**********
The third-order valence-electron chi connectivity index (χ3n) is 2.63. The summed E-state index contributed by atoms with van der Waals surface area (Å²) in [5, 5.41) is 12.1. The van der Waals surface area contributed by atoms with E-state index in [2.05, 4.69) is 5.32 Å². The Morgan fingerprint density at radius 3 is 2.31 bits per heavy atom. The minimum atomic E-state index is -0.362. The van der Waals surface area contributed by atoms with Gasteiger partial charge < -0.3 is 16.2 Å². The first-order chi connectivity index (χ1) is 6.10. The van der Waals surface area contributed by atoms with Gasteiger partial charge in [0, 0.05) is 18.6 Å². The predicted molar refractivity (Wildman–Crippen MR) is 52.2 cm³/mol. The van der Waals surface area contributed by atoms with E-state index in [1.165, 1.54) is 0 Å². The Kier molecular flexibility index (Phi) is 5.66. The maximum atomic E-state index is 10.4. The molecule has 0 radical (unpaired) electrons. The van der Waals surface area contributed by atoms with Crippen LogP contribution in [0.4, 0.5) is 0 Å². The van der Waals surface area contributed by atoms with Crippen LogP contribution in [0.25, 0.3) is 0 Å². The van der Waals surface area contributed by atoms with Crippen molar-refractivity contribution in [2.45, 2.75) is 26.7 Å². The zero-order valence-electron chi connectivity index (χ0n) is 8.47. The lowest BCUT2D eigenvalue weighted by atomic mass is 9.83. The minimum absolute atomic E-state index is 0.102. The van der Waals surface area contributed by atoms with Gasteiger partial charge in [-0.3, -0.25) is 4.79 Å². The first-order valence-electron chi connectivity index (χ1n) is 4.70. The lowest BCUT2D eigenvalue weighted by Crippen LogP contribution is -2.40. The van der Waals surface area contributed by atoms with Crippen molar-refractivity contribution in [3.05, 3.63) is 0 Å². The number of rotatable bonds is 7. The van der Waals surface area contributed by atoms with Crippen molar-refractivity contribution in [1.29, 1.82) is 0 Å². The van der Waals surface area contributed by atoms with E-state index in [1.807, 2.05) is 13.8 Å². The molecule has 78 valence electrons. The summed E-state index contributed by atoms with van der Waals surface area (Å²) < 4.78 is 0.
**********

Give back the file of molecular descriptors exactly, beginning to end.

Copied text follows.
The third-order valence-electron chi connectivity index (χ3n) is 2.63. The summed E-state index contributed by atoms with van der Waals surface area (Å²) in [5, 5.41) is 12.1. The van der Waals surface area contributed by atoms with E-state index in [2.05, 4.69) is 5.32 Å². The Morgan fingerprint density at radius 3 is 2.31 bits per heavy atom. The minimum atomic E-state index is -0.362. The van der Waals surface area contributed by atoms with Gasteiger partial charge < -0.3 is 16.2 Å². The first-order chi connectivity index (χ1) is 6.10. The van der Waals surface area contributed by atoms with Gasteiger partial charge in [0, 0.05) is 18.6 Å². The predicted molar refractivity (Wildman–Crippen MR) is 52.2 cm³/mol. The van der Waals surface area contributed by atoms with E-state index in [1.165, 1.54) is 0 Å². The Kier molecular flexibility index (Phi) is 5.66. The maximum atomic E-state index is 10.4. The molecule has 0 radical (unpaired) electrons. The van der Waals surface area contributed by atoms with Crippen LogP contribution in [0.4, 0.5) is 0 Å². The van der Waals surface area contributed by atoms with Crippen LogP contribution in [0.25, 0.3) is 0 Å². The van der Waals surface area contributed by atoms with Crippen molar-refractivity contribution in [2.45, 2.75) is 26.7 Å². The zero-order valence-electron chi connectivity index (χ0n) is 8.47. The lowest BCUT2D eigenvalue weighted by atomic mass is 9.83. The minimum absolute atomic E-state index is 0.102. The van der Waals surface area contributed by atoms with Gasteiger partial charge in [-0.3, -0.25) is 4.79 Å². The first-order valence-electron chi connectivity index (χ1n) is 4.70. The lowest BCUT2D eigenvalue weighted by Crippen LogP contribution is -2.40. The van der Waals surface area contributed by atoms with Crippen molar-refractivity contribution in [3.05, 3.63) is 0 Å². The number of rotatable bonds is 7. The van der Waals surface area contributed by atoms with Crippen molar-refractivity contribution in [1.29, 1.82) is 0 Å². The van der Waals surface area contributed by atoms with E-state index in [1.807, 2.05) is 13.8 Å². The molecule has 78 valence electrons. The summed E-state index contributed by atoms with van der Waals surface area (Å²) < 4.78 is 0.